Saturday, November 12, 2022

Solzhenitsyn on America’s Expansionist Policies in Europe


Sixteen years ago, in an interview with Moscow News on April 28, 2006, Alexander Solzhenitsyn, accused the United States of destabilizing Europe through its policy of using NATO to encircle Russia. His words sound prophetic today: 

“The United States is placing its occupation troops in one country after another. This is the de facto situation in Bosnia for 9 years, in Kosovo and Afghanistan for 5 years each, in Iraq for 3 years so far, but it will be a long time there. There is little difference between NATO’s actions and individual U.S. actions. Clearly seeing that today’s Russia poses no threat to them, NATO is methodically and persistently developing its military apparatus – to the east of Europe and into the continental reach of Russia from the south. There is open material and ideological support for “color” revolutions, and the paradoxical introduction of North Atlantic interests – in Central Asia. All this leaves no doubt that a complete encirclement of Russia is being prepared, and then the loss of its sovereignty. No, Russia’s accession to such a Euro-Atlantic alliance, which conducts propaganda and the violent introduction into various parts of the planet of the ideology and forms of current Western democracy – would lead not to expansion, but to the decline of Christian civilization.

“What is happening in Ukraine, even from the falsely-constructed wording for the 1991 referendum (I have written and spoken about this before), is my constant bitterness and pain. The fanatical suppression and persecution of the Russian language (which in past polls was recognized as its primary language by more than 60% of the population of Ukraine) is simply an atrocious measure, and also directed against the cultural perspective of Ukraine itself. Huge expanses of land that never belonged to historical Ukraine, like Novorossia, Crimea, and the entire southeastern region, have been forcibly squeezed into the current Ukrainian state and its policy of greedy NATO membership. In Yeltsin’s entire tenure, not a single meeting with Ukrainian presidents was without capitulations and concessions on his part. The expulsion of the Black Sea Fleet from Sevastopol (never ceded to the Ukrainian SSR even under Khrushchev) is a base and vicious desecration of the entire Russian history of the 19th and 20th centuries.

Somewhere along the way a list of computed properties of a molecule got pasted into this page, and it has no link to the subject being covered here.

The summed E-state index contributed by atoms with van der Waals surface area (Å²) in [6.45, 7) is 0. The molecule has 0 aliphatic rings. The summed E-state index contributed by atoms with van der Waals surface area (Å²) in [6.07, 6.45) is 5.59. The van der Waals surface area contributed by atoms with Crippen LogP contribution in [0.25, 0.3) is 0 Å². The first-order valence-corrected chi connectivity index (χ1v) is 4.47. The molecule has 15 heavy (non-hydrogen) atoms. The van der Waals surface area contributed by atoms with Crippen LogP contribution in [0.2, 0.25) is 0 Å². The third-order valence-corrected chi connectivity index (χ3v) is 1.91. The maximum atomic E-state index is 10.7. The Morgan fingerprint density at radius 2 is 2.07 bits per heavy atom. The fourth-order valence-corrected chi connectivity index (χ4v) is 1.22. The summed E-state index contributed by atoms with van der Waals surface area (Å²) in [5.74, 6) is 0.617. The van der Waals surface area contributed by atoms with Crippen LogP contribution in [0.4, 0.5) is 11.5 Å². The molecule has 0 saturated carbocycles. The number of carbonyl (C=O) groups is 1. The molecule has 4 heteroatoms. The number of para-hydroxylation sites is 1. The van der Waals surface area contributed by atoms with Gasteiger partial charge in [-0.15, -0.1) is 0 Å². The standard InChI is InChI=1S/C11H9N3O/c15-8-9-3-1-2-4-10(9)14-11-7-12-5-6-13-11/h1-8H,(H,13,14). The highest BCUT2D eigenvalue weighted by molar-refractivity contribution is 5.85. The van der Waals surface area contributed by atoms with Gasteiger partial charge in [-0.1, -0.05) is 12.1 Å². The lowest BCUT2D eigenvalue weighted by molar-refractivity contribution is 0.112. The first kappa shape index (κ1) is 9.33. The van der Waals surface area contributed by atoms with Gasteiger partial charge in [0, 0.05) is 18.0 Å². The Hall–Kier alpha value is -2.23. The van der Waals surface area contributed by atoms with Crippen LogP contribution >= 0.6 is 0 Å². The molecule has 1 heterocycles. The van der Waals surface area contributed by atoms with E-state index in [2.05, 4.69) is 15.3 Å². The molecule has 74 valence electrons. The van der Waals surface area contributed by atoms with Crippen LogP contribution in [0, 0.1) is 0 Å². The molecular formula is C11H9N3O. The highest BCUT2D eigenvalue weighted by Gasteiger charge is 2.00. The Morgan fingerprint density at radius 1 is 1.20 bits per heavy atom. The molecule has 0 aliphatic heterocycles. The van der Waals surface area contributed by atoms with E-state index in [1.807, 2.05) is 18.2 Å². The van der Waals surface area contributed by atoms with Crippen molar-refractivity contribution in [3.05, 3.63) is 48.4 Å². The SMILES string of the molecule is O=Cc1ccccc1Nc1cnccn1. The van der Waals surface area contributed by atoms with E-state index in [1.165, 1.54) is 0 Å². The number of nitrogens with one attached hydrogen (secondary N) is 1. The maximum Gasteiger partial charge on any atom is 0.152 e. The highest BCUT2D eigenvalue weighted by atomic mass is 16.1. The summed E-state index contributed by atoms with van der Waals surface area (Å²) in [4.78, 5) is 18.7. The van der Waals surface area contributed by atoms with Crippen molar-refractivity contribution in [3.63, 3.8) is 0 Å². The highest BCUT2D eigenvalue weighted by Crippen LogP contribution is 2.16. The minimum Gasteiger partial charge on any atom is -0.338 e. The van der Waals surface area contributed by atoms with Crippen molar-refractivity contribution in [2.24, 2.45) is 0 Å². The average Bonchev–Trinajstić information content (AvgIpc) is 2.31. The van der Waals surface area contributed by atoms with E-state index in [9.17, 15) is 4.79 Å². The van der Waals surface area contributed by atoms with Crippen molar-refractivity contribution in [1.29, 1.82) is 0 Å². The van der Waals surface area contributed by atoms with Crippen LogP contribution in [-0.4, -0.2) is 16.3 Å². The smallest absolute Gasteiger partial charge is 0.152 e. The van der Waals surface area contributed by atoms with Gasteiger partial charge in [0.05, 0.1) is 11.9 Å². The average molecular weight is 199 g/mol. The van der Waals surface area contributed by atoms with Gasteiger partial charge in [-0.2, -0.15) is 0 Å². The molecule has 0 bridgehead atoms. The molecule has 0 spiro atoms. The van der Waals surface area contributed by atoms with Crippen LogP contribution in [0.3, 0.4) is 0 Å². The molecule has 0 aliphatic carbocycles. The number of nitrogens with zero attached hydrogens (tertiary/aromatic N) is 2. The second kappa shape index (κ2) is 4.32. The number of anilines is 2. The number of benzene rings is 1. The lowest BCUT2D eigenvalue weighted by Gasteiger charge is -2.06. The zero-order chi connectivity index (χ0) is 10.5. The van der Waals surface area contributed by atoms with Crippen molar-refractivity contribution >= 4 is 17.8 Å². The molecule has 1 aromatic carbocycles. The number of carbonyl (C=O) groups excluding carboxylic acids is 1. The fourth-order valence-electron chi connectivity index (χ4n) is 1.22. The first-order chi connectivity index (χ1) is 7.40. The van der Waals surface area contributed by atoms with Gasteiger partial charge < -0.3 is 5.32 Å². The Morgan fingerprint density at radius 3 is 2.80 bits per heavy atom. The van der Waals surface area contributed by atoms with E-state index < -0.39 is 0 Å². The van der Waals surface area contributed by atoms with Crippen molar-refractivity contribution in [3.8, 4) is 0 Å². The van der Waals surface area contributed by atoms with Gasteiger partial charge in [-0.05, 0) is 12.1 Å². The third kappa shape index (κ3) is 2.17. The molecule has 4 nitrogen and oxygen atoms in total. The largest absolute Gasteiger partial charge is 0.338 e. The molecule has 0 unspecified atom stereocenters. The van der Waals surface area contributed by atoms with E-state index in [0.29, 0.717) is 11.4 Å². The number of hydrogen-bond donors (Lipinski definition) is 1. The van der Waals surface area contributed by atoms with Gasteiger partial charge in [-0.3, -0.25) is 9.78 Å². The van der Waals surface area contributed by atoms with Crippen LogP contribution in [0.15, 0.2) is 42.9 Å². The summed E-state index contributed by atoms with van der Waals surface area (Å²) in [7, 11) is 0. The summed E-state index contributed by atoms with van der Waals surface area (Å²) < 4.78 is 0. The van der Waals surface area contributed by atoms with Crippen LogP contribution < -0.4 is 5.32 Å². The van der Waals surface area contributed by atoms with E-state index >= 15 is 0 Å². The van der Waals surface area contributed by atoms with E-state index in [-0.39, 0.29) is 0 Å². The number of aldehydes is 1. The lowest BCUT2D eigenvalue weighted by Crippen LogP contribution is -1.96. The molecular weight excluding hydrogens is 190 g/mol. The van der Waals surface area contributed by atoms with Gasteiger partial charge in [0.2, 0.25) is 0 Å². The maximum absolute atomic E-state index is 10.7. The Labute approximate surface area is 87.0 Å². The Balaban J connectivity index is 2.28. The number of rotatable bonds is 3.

“Under all these conditions, Russia dares not in any form indifferently betray the many millions of the Russian population in Ukraine, to deny our unity with them.”

Solzhenitsyn’s biographer Joseph Pearce said in his March 2022 article, “Solzhenitsyn and Putin,” that in 2007, Solzhenitsyn questioned the West’s double standards in targeting Putin for his KGB background while seeing nothing wrong in George Bush’s CIA background. Here’s an excerpt from his interview: “Vladimir Putin – yes, he was an officer of the intelligence services, but he was not a KGB investigator, nor was he the head of a camp in the gulag. As for service in foreign intelligence, that is not a negative in any country – sometimes it even draws praise. George Bush Sr. was not much criticized for being the ex-head of the CIA, for example.”

In the same article, Pearce notes that Solzhenitsyn saw America’s the bombing campaign against Yugoslavia that lasted 78 days as a warcrime and a direct challenge to Russia. Solzhenitsyn said: “The cruel NATO bombings of Serbia… It’s fair to say that all layers of Russian society were deeply and indelibly shocked by those bombings… So, the perception of the West as mostly a ‘knight of democracy’ has been replaced with the disappointed belief that pragmatism, often cynical and selfish, lies at the core of Western policies. For many Russians it was a grave disillusionment, a crushing of ideals.”

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